There was chanting, mostly solo, but sometimes antiphonal duet/trio, with humungous amplification, including for the drum(s) gongs, cymbals and the two monks playing "shawms". . .ergo. . .bagpipe chanters with brass bells. Wow, it would have easily lifted paint if were held inside. The bishop and one or two other monks danced a really graceful dance the longest time, pirouetting, weaving in and out and up and down the tent while the music blared.  People here really appreciate amplification and they had a lot to appreciate in this case.  As he danced, the bishop did a bit of business with a series of small things off the altar, while the attendants danced, with either two or three paper lotuses with candles. . .that is to say, quite nice pink and white paper lotuses, each with a candle inside (so that now and then a flower would burn up). One monk danced with a flower in each hand, and the other did too, but also one balanced on his head. The dancing with flowers in your hands includes weaving them around, upside down and right side up, all very gracefully done, though it gets a little hasty when one of the flowers catches on fire. I could have left anytime for the first half hour or so while the chanting and bagpipe chanters competed with the drum and the gong and cymbals (played with drum sticks and also by clashing them). However, I stayed too long and a sermon started and I was stuck.  I'd sat myself down when invited, on the far side of the big tent, so the whole works was between me and the horse.  Everybody and everything was quiet. First one of the monks and then the bishop spoke, at great, even enormous length.  I think the whole thing was a fund raiser. Toward the end I heard the phrases " they don't have money, they don't have food. . ." a couple of times, and there were two long rows of tables in the tent, with fruit baskets and such on them and people did seem to be making quick passes down to the fruit baskets and slipping money in somewhere. I have absolutely no notion what sect they might have been or what it was really all about. The altar in the actual pagoda was pretty typical except that the Buddha statues were made of carved, unpainted wood, which is a little odd. The Quan Am (the feminine Buddha who is in charge of compassion) out in the yard was completely typical white marble. Anyway, the pipers were pretty good (but then, I love bagpipes) and the chanting, if turned down a bit, would have been mostly pretty in a definitely not-diatonic sort of way.  As church bazaars go. . .funny how ignorant I really am isn't it?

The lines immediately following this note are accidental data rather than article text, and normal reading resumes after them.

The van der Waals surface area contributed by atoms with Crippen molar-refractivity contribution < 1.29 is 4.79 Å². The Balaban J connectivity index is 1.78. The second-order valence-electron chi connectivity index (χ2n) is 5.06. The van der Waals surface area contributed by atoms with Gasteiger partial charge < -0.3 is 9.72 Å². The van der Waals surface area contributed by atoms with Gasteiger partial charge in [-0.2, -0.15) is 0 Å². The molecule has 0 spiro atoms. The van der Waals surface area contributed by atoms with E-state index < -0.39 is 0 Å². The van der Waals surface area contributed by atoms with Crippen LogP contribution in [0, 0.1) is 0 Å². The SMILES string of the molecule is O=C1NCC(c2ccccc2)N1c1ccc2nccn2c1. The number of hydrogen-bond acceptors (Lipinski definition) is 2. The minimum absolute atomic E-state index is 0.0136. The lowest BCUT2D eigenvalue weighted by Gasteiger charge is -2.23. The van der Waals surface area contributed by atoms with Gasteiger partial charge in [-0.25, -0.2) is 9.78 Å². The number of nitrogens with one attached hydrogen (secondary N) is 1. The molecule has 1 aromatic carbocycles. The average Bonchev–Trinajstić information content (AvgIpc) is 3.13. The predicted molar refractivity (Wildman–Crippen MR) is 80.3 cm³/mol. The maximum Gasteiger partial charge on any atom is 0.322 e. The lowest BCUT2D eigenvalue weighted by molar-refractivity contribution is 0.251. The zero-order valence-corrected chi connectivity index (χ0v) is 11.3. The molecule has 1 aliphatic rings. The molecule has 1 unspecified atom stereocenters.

That just left us a hundred and sixty km, almost exactly 100 miles, to run in to Hanoi on Monday morning.  The last 100 km into the city is always a bear and I think it must start earlier and farther out on a Monday.  Worse, after years of blessed relief when you get past Phu Ly and the 4-lane divided highway begins and blows you straight into downtown. . .after what, 8 or nine years of that relief, they've closed the freeway to motorbikes.  I am not kidding.  It's plumb awful.  when the old highway QL1 was all there was we used it and made it work, but that was years ago.  There are a lot more of us now and this rule shoves all the motorbikes and all the other heavier local traffic into a two lane corridor with the railroad on one shoulder and 40 odd kilometers of city on the other.  That is to say, no shoulder on the railroad side, and, on the other hand, no shoulder on the city side.  It is a woefully inadequate road that I've avoided whenever I could.  I guess it had been long enough I'd forgotten how bad it could be and I just drove us into the mess as though I thought we could get away with it. And we did, as far as that goes, but after 3500 km of sweet wandering through the mountains this was a brutal end to the ride.  Suicides kept trying to end it all under our front wheel and vengeful madmen driving delivery trucks kept attempting mayhem on all sides while thousands and thousands of us just tried to get through the mess un-mashed.  And we did.  But goodness wasn't it a job of work!!

So that gets us to lunch time on Monday.  There was laundry to get done (you can only rinse out a shirt so many times in this climate and we won't discuss underwear).  There was a Thai bedspread to convert to a. . .er. . .Midwestern winter comforter??  That has turned out to be quite the exercise, but I don't know who will win yet, so we'll avoid further discussion until the outcome becomes clearer.  This is one of those instances when I may have outsmarted myself rather worse than usual.  We shall see.

Looking ahead, there's a line in the sand on Friday evening when I'd better be at the airport.  Between now and then there's one more bit of adventure on the high road.  Well, actually, it's a low road, from here to Uong Bi, it's all a few feet above sea level in the Red River delta, so definitely "low" but in the poetic sense, "out on the high road" if you're chasing off somewhere you've never been before. Meeting in Uong Bi, the incomparable Ms. Cuc, her faithful driver (er, patient husband??) and Mr. Diep (he of the woven bamboo and fiberglass Halong Bay boats) will meet me at 0730 on Thursday for a trip to Mr. Diep's home village, where, or so they say, everybody weaves basket boats.  This could be good.  Maybe really good.  Even epochal.  Hope it doesn't rain.

Here are the maps, from North to South just for visual ease. . .

Oops.  Bad label. . .that's overnight on May 10th. . .woke up there on the 11th.  

And here are the photos. . .what?? no photos??  You're kidding.  Where's the manager, I want my money back!!
Sorry. . .we just traveled hard and, er, didn't take any.  Sigh.